Equine Protozoal Myeloencephalitis is a serious neurological condition that can affect horses. It is caused in part by Sarcocystis Neurona, a protozoan parasite that can be found in the environment. This parasite can cause inflammation and damage the horse’s central nerve system. EPM can cause severe pain and even death in horses. Horse owners need to know the signs and treatment of EPM as well as how they can prevent it from happening.
EPM Signs and Symptoms
EPM symptoms can vary depending on severity, but the most common signs are:
- Walking difficulties or lameness
- Movements that are not coordinated
- Weakness in the hind legs
- Excessive sweating
- Neck pain or head tilt
- Behavior changes like aggression or depression
These symptoms may also be caused or exacerbated by other conditions. It is important that you consult a veterinarian immediately if you notice any of these symptoms.
EPM diagnosis requires both laboratory and clinical testing. It is important to have a thorough physical exam, which can reveal signs of neurological damage and inflammation. EPM can also be confirmed by diagnostic tests like cerebrospinal fluid analysis or magnetic resonance imaging (MRI).
EPM can be detected by blood tests, which can measure antibodies in horse blood. Antibodies may indicate that the horse’s immune system has responded to the parasite, and may be able fight it off.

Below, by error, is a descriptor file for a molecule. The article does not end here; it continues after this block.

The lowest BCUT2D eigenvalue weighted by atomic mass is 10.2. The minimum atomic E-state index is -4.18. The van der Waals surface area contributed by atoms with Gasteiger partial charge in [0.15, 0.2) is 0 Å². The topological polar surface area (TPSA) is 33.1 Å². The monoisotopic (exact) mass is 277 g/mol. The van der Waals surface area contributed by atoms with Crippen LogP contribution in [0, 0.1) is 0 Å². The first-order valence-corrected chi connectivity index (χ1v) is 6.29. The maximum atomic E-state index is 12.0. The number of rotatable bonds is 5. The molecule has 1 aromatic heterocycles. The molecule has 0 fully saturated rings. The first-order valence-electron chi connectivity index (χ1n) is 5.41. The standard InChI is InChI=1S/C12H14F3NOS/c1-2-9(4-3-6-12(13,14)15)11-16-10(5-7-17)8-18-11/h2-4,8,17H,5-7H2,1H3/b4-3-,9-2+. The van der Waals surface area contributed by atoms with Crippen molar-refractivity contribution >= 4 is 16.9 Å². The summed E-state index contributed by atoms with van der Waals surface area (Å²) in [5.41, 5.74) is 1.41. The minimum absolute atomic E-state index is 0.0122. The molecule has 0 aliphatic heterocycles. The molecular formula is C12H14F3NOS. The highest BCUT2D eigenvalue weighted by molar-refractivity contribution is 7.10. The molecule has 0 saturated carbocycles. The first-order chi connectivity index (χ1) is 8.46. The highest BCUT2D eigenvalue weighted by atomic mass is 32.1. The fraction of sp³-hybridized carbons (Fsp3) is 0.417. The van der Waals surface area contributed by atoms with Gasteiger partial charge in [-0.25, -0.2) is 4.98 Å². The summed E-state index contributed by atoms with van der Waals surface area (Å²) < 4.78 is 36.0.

For further testing, tissue sampling can be used to obtain a sample from cerebrospinal fluid and brain tissue. This can confirm the existence of EPM, and provide information about its severity.
Treatment of EPM
Once an EPM diagnosis has been made, treatment can be started. The most common treatment involves antiprotozoal and anti-inflammatory drugs. Sometimes, surgery may be required to remove damaged tissue and relieve pressure on the spine.
To kill the protozoan parasite responsible for EPM, antiprotozoal drugs can be used. These drugs can be administered intravenously or as an oral medication.
EPM can be reduced by using anti-inflammatory medication. These medications can be taken either orally or intramuscularly.
There are many steps you can take to lower the risk of EPM in horses.
- Good hygiene is essential in the stable. This includes regular cleaning and disinfection.
- Avoid contact with horses that may have been infected by the parasite.
- Keep an eye out for abnormal behavior or signs of illness in horses.
- If you notice any symptoms, consult a veterinarian.
It is also important to manage your horse well, providing a healthy diet, and making sure that they get enough exercise and rest.
Is EPM contagious or not?
Yes, EPM can spread from horse-to-horse through contact with infected urine or feces.
Can EPM be stopped?
EPM can be avoided by maintaining good hygiene in the stable, avoiding contact from infected horses and practicing good horse management.
Equine Protozoal Myeloencephalitis is a serious neurological condition that can affect horses. Horse owners should be aware of EPM symptoms and consult a veterinarian if they are suspected. The treatment of EPM involves both laboratory testing and clinical examination.